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Massachusetts' cases jump by more than 1,000

MONTPELIER, Vt. (AP) — A look at developments related to the new coronavirus around New England:

MASSACHUSETTS
The number of cases of COVID-19 in Massachusetts jumped by more than 1,000 to a total of 4,257, the Massachusetts Department of Public Health said Saturday. The state also had nine more deaths from Friday for a total of 44.
“The numbers exploded over the course of the last four, five days,” Gov. Charlie Baker said Saturday, according to boston.cbslocal.com.
President Donald Trump has approved a disaster declaration for the state ordered federal assistance to help with recovery in areas impacted by COVID-19.
President Donald Trump has approved a disaster declaration for the Commonweath of Massachusetts and ordered federal assistance to help with recovery in areas impacted by COVID-19. The declaration approved on Friday makes federal funding available for crisis counseling for people and for commonwealth, tribal, and eligible local governments and some private nonprofit organizations for emergency protective measures, the White House said.
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RHODE ISLAND
Rhode Island Gov. Gina Raimondo ordered all visitors to the state to self quarantine for 14 days and ordered residents to stay at home and nonessential retail businesses to close on Monday until April 13.
The state National Guard was also going door to door in coastal communities telling people from New York to self-quarantine for 14 days. The measure is needed to help control the spread of the new coronavirus because the New York City area is the epicenter of the pandemic in the U.S., Gov. Gina Raimondo said Friday.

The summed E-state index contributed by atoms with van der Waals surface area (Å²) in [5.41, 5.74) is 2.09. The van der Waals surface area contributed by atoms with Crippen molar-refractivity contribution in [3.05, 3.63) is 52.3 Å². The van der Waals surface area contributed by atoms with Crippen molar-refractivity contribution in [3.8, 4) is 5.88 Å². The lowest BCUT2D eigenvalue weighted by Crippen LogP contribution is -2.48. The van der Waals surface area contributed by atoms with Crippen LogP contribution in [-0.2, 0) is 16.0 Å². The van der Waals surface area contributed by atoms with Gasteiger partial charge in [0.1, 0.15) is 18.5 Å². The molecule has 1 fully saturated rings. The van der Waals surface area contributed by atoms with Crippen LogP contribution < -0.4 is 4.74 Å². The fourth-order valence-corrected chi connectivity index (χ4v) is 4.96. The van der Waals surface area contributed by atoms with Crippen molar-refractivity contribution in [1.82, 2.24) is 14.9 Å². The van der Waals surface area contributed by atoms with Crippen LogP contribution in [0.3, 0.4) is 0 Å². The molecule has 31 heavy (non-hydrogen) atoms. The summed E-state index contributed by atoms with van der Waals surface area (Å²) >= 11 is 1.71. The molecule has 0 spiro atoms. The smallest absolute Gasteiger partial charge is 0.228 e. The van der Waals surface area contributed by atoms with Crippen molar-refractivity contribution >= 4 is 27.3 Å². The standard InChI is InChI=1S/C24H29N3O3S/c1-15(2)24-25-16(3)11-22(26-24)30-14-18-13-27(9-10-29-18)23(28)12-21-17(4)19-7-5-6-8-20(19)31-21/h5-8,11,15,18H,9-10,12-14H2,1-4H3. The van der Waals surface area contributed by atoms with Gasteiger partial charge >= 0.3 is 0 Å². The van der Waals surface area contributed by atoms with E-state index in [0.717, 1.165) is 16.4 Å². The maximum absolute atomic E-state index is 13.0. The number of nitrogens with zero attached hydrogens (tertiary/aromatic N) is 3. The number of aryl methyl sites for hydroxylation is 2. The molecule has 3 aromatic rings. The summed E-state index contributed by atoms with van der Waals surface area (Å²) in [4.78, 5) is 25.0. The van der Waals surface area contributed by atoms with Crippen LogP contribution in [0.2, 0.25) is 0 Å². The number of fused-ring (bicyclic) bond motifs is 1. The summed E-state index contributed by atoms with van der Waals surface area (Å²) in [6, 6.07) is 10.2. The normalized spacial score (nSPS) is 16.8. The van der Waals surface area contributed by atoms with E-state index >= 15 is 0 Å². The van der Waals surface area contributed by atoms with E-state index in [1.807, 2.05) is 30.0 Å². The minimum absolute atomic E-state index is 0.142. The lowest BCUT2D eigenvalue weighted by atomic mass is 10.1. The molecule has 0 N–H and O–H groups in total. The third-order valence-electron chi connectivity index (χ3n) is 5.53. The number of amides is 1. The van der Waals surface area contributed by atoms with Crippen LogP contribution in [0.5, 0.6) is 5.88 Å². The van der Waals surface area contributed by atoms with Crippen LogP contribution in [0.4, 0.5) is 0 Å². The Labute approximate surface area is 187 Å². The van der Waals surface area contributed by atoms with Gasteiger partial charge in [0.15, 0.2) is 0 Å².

One person in their 80s died Friday night, the other person in their 70s died Saturday, the state Department of Health said.
State Police on Friday set up a checkpoint where drivers with New York license plates must stop and provide contact information. They were also told to self-quarantine.
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CONNECTICUT
Connecticut political leaders expressed mixed views Saturday after President Donald Trump said he was considering a coronavirus quarantine affecting residents of their state, as well as New York and New Jersey. One questioned what such a quarantine would mean and how it would work. But another said he was open to any ideas on curbing the virus' spread.
The Connecticut National Guard has deployed two climate-controlled tents at the VA Medical Center in Newington to deal with possible patient overflow in the future, similar to tents put up on grounds of the VA hospital in West Haven, Gov. Ned Lamont said Friday. Mobile field hospitals have also been set up on the grounds of Saint Francis Hospital in Hartford and Danbury Hospital and another one was expected to be set up at Middlesex Hospital in Middletown in the coming days, he said.
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MAINE
A Maine funeral home operator announced it's providing an option for virtual funerals during the coronavirus. Hobbs Funeral Home, which has locations in Scarborough and South Portland, will provide an option for video chats so people can say goodbye and grieve from the safety of their homes. Absent will be physical gatherings and hugs. Hobbs Funeral Home Director Jeffrey Inman says that's just not possible for now.
The number of COVID-19 cases rose to 211 in Maine on Saturday.
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NEW HAMPSHIRE
The White Mountain National Forest has closed scores of recreation sites and toilet facilities as a result of the coronavirus and in order to promote social distancing. It was unclear when they would reopen. At the same time, the Mount Washington Observatory will offer free distance learning programs three times a week in response to the school closures nationwide. Also, the state legislature has extended its closure through May 4 in line with Republican Gov. Chris Sununu's stay-at-home order.
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VERMONT
Vermont reported 211 COVID-19 cases and 12 deaths on Saturday. Half of the cases were in Chittenden County, according to the Health Department, with 18 cases in Windsor County, 15 in Bennington County and 15 in Addison County.
For most people, the virus causes mild or moderate symptoms, such as fever and cough that clear up in two to three weeks. For some, especially older adults and people with existing health problems, it can cause more severe illness, including pneumonia, or death. The vast majority of people recover.
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AP reporter Michael Casey contributed from Boston.

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